Last month I detailed my experience at Hope Christian High School in Milwaukee, courtesy of The Franklin Center’s School Choice Conference. Hope was the most impressive high school I’ve ever seen, but it wasn’t the only school I had the privilege of visiting while in Milwaukee. Boarding our yellow school bus again, we traveled to Bruce-Guadalupe Community School.
As children played on the playground outside, we stepped inside the school entrance which had a museum-like quality. Beautiful pictures and artifacts adorned the walls, a celebration of the rich cultural heritage shared by the students, of whom nearly all areLatino. The principal, Pascual Rodriguez, explained the basics of the school to us.
Bruce-Guadalupe Community School (BGCS) serves over 1,000 students Pre-Kindergarten through eighth grade and their families. The entire campus is located in the United Community Center, which provides an amazing array of programs for families in the community. It is a charter school which students can only attend through a lottery system. 80% of the students live in poverty and, as Spanish is the primary language spoken at home, many of them come to the school not knowing English. However, the school is English language so one of the first challenges the teachers’ are tasked with is teaching the students to speak English; all students are fluent by age 5.
Due to the fact that the school maintains a stringent program, most parents choose to send their children to private high schools once they leave BGCS. There is actually a high school fair where students from BGCS, who outperform the state, are recruited by area high schools. The community center helps parents cover the cost of private school, which 60% go on to attend, while other students choose from 10 -12 other local high schools. Whichever path they choose, BGCS continues to support their alumni with a pre-college program.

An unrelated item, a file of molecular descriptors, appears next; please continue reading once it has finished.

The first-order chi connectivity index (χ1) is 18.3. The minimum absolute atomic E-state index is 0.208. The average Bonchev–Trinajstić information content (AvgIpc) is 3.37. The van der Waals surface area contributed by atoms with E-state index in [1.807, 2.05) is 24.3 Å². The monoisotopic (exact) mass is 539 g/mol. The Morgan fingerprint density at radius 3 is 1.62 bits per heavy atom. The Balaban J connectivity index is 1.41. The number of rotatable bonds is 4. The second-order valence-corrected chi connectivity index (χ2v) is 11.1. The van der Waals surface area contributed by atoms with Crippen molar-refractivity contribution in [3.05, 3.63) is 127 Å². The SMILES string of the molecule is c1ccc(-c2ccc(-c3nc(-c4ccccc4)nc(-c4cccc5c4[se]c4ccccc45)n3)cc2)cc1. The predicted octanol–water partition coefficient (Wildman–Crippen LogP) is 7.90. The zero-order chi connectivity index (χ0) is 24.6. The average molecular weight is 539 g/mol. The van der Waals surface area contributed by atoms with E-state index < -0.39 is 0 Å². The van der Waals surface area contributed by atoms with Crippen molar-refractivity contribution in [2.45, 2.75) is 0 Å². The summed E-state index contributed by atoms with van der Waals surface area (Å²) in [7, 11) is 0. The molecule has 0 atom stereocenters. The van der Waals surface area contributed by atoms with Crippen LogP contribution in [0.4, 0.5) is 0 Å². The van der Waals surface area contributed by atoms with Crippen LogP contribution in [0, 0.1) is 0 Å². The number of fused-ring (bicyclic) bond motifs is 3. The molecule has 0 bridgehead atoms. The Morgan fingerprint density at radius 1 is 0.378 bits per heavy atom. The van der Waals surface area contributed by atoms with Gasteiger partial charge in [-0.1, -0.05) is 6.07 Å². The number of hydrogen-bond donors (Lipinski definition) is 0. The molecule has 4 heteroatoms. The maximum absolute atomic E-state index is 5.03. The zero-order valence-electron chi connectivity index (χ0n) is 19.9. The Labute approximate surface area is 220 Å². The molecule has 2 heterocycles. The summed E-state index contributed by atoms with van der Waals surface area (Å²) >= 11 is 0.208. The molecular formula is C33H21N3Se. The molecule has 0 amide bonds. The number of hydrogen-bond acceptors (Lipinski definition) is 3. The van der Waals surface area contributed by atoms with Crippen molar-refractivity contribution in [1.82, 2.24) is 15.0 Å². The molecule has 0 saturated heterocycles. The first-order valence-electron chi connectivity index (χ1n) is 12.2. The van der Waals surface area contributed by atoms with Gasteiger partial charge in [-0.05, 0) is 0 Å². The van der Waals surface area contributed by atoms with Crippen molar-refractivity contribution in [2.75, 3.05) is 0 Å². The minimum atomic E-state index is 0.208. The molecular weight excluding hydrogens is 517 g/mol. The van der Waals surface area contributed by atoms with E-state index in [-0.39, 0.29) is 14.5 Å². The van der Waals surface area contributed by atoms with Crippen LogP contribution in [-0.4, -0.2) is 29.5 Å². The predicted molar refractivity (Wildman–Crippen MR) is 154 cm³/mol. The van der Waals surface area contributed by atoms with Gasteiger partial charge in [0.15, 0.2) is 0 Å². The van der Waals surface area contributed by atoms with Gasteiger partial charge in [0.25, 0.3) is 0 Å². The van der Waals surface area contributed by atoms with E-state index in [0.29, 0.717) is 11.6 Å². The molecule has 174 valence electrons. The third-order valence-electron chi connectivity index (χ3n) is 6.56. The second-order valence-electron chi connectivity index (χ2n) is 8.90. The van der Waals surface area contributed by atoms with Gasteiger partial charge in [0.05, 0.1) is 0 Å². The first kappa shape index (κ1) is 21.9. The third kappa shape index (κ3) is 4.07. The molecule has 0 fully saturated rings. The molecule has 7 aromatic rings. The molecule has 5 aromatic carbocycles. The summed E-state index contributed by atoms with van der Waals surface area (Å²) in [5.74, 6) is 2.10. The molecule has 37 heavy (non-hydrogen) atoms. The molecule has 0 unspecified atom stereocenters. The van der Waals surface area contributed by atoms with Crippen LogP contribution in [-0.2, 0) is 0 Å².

As our question and answer period drew to a close, the most adorable line of quietKindergartners walked behind us and, given the choice of starting our tour on the elementary or middle school side, I was happy to follow in their little footsteps. Again, I was captivated by old photographs and quotes that lit up the hallway leading to the elementary school.
You cannot uneducate the person who has learned to read.
You cannot humiliate the person who feels pride.
You cannot oppress the people who are not afraid anymore.
The words of Cesar Chavez gave way to the most colorful of hallways, as any parent of an elementary-age student can imagine. Art projects and written reports surrounded us as we were met with curious smiling faces checking us out through the open doorways. After visiting one of the ample classrooms that was flooded with light from all the windows, we moved along to the middle school side. It was there that we were told about the nationally recognized music programs that the elementary and middle school boast. Aside from band and orchestra, students can also participate in a jazz band. Truly BGCS was a superb school, but it was the information I received next that really makes the school stand out.
Instead of trying to separate themselves from the community center they are located within, BGCS has integrated into it. Many of the parents work in the community center and grandparents participate in the elderly program. “Cradle to the grave,” was how Principle Rodriguez half-jokingly described the program. Middle-schoolers go to visit those in the elderly program and hear about their life experiences, giving different generations an opportunity to connect and learn. There is a trust and familiarity that is created between the school, center and families. One example given was that of a child who needs to attend summer school – as the whole family has a relationship with the school, it’s easier to discuss how to best meet the needs of the child. And as the trust is built early, it makes it easier to stay connected with the students and families when the time comes to prepare for college.
BGCS’ community-based program was one I hadn’t considered before and it was inspiring to see it in action. Would it work in every community? I don’t know. Fortunately, it doesn’t have to. The biggest idea I took away from The Franklin Center’s conference was the beauty of the many different ways school can be done. Hope Christian High School and Bruce-Guadalupe Community School are very different schools yet both are incredibly successful. We know all children aren’t the same, different learning styles, different backgrounds, beliefs, abilities, ect. We should be embracing those differences, creating schools around them, and modernizing the very foundation of what we think of when we think of “school.” That many think the current “one size fits all” school system is just fine shows we still have much to learn.